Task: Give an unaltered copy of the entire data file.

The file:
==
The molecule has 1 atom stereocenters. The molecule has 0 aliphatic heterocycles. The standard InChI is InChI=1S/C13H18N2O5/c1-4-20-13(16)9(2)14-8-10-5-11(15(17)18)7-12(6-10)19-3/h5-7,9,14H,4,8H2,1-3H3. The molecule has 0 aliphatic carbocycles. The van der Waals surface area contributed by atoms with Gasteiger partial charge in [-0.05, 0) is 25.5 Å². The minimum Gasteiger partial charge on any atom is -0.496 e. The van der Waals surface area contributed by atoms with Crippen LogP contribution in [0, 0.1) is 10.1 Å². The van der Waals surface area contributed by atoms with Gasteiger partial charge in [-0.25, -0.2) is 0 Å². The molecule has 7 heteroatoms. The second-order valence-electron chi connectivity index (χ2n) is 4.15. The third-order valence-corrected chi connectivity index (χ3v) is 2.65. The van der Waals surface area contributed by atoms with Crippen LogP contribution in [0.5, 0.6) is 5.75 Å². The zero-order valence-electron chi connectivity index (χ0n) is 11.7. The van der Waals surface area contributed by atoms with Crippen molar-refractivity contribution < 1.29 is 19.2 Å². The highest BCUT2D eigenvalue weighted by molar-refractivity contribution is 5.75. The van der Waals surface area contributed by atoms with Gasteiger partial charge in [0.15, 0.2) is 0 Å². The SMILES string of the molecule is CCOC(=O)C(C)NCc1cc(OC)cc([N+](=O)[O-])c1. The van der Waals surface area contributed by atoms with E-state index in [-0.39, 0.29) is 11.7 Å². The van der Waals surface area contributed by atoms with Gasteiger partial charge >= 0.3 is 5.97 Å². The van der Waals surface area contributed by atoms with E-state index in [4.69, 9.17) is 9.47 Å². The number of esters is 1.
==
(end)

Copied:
The molecule has 1 atom stereocenters. The molecule has 0 aliphatic heterocycles. The standard InChI is InChI=1S/C13H18N2O5/c1-4-20-13(16)9(2)14-8-10-5-11(15(17)18)7-12(6-10)19-3/h5-7,9,14H,4,8H2,1-3H3. The molecule has 0 aliphatic carbocycles. The van der Waals surface area contributed by atoms with Gasteiger partial charge in [-0.05, 0) is 25.5 Å². The minimum Gasteiger partial charge on any atom is -0.496 e. The van der Waals surface area contributed by atoms with Crippen LogP contribution in [0, 0.1) is 10.1 Å². The van der Waals surface area contributed by atoms with Gasteiger partial charge in [-0.25, -0.2) is 0 Å². The molecule has 7 heteroatoms. The second-order valence-electron chi connectivity index (χ2n) is 4.15. The third-order valence-corrected chi connectivity index (χ3v) is 2.65. The van der Waals surface area contributed by atoms with Crippen LogP contribution in [0.5, 0.6) is 5.75 Å². The zero-order valence-electron chi connectivity index (χ0n) is 11.7. The van der Waals surface area contributed by atoms with Crippen molar-refractivity contribution < 1.29 is 19.2 Å². The highest BCUT2D eigenvalue weighted by molar-refractivity contribution is 5.75. The van der Waals surface area contributed by atoms with Gasteiger partial charge in [0.15, 0.2) is 0 Å². The SMILES string of the molecule is CCOC(=O)C(C)NCc1cc(OC)cc([N+](=O)[O-])c1. The van der Waals surface area contributed by atoms with E-state index in [-0.39, 0.29) is 11.7 Å². The van der Waals surface area contributed by atoms with Gasteiger partial charge >= 0.3 is 5.97 Å². The van der Waals surface area contributed by atoms with E-state index in [4.69, 9.17) is 9.47 Å². The number of esters is 1.